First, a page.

Carlson was the go-to defenseman for special teams last season.  There were 195 defensemen last season who appeared in at least 40 games.  Of that group only three – Philadelphia’s Kimmo Timonen, Detroit’s Niklas Kronwall, and Carlson – averaged at least three minutes of power play time and three minutes of shorthanded ice time per game.  Carlson averaged slightly more total average special teams ice time (6:52) than the other two (6:49 for Timonen, 6:25 for Kronwall).

Cheerless’ Take…

The possession numbers at 5-on-5 could have been better.  Carlson’s Corsi-for percentage (47.0) was 158th of 200 defensemen playing at least 500 5-on-5 minutes last season.  His Corsi-for percentage weighted for his teammates was not much better (48.0 percent), 150th among that group of defensemen. Carlson also had his issues against divisional opponents.  Outside the Metropolitan Division he was 7-22-29, plus-5 in 57 games.  In 25 games within the Metro, he was 3-5-8, minus-8.

The Big Question… Is this John Carlson’s year to step up and step out as a top NHL defenseman?

Maybe it is having played in Washington for five seasons where the attention, to the extent it exists for the hockey team, is generally centered on the trials and tribulations (and the goals) of Alex Ovechkin.   Maybe it is because the Capitals have not won as much as other teams, but John Carlson does not get much in the way of media attention, at least not as much as a top-shelf NHL defenseman might get.  That’s not to say that Carlson is an also-ran defenseman.  Hardly, but for a guy who was a first round draft pick, who has a world junior championship, who has two Calder Cup championships, who was a first team defenseman on the 2011 All-Rookie Team, and who had the most votes of any rookie defensemen for the Calder Trophy in 2011, the media spotlight does not often shine on him.

That could change.  Carlson has been playing a gradually expending role with the Caps since he entered the league late in the 2009-2010 season.  He is a man for all situations and has cemented himself as a core component of the Capitals for the foreseeable future.  While we have commented on his partner Karl Alzner’s consistency, Carlson has shown a certain consistency of his own.  His points per game over his first four full seasons with Washington fall in a tight range: 0.45/game in 2010-2011, followed by seasons of 0.39, 0.46, and 0.45.  Carlson compiled this resume not having reached his 25th birthday (he will turn 25 in January). 

Now, it is time to take the next step.  Carlson might particularly benefit from having coaches experienced in developing defensemen behind the bench this season.  Barry Trotz and Todd Reirden might be able to tap the next vein of talent in Carlson’s repertoire in a way Adam Oates and Calle Johansson could not over the past two seasons.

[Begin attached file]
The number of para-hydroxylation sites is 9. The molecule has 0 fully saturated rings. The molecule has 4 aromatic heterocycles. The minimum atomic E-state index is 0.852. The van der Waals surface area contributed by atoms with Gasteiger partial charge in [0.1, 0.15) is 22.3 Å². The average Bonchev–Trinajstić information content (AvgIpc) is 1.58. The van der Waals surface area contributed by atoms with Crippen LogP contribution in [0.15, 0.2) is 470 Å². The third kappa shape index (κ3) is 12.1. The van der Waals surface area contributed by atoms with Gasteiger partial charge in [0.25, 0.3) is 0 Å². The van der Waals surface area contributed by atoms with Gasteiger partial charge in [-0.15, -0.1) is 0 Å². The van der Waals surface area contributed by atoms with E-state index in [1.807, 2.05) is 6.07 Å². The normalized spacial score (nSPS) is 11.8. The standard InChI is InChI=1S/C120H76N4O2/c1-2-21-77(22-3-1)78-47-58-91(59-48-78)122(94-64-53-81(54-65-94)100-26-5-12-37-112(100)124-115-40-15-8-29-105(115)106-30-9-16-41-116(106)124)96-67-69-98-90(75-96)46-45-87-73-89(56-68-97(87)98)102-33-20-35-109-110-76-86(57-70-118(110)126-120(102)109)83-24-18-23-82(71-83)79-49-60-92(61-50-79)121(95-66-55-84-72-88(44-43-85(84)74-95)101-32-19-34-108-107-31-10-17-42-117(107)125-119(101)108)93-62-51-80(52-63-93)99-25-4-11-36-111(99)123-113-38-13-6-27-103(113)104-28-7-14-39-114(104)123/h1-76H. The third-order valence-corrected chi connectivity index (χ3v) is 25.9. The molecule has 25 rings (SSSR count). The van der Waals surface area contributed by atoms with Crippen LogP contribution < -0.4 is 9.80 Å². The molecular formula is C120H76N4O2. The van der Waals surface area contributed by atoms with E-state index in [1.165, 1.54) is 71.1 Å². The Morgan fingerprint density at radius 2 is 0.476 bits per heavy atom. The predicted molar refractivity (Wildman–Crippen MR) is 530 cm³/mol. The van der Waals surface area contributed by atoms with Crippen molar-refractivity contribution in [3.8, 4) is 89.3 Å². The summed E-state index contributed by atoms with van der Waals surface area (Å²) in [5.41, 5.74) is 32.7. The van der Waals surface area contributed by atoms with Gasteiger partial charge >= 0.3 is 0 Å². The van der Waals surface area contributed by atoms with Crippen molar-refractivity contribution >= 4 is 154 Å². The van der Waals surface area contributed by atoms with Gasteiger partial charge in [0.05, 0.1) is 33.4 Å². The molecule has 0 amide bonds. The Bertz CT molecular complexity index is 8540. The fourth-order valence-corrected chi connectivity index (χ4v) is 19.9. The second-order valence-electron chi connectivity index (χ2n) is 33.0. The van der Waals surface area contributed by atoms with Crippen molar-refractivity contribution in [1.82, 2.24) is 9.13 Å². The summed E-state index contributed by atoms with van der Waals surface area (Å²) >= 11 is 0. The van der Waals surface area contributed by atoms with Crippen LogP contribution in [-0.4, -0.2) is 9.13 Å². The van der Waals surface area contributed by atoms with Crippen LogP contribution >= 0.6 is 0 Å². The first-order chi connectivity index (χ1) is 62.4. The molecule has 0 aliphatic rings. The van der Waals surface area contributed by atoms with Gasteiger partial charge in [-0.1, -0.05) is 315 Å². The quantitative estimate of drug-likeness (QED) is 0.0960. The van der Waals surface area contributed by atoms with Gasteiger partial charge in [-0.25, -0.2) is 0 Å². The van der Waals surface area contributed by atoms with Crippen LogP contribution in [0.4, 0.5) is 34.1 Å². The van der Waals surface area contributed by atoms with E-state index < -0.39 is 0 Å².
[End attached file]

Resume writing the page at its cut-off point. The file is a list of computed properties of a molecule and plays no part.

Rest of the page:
In the end…

John Carlson has been a rock for the Capitals over the past four seasons.  He has had bouts with inconsistency in his own end, but that might be explained away by his youth and the development curve for defensemen.  He still has just 316 games on his NHL resume.  And even though that number is sixth among defensemen of his 2008 draft class (behind Zach Bogosian, Tyler Myers, Drew Doughty, Luke Schenn, and Michael Del Zotto), it is not a high volume for a position with a long developmental curve.

With the Caps improving their depth on the blue line this past summer, some of the heat might be taken off Carlson to carry as heavy an all-situation load as he did last season.  In that respect it is an opportunity for Carlson to substitute higher quality of play for logging heavy minutes or in having to face opponents’ top competition as part of shutdown pair in addition to his responsibilities to carry an offensive load. 

Cheerless noted that Carlson had rather ordinary numbers against Metropolitan Division opponents.  Here is another way to look at his performance.  He was 4-12-16, minus-4 in 28 games against the eight teams in the Eastern Conference that reached the playoffs last season.  If you take out his performance against the Philadelphia Flyers, against whom he struggled (0-0-0, minus-6), he was 4-12-16, plus-2 against the other seven teams over 24 games, a respectable level of performance against stiffer competition.  John Carlson is poised to take the next step forward in his developmental arc.  It is time for his close-up. 

Projection: 82 games, 12-28-40, plus-8

Photo: Elsa/Getty Images North America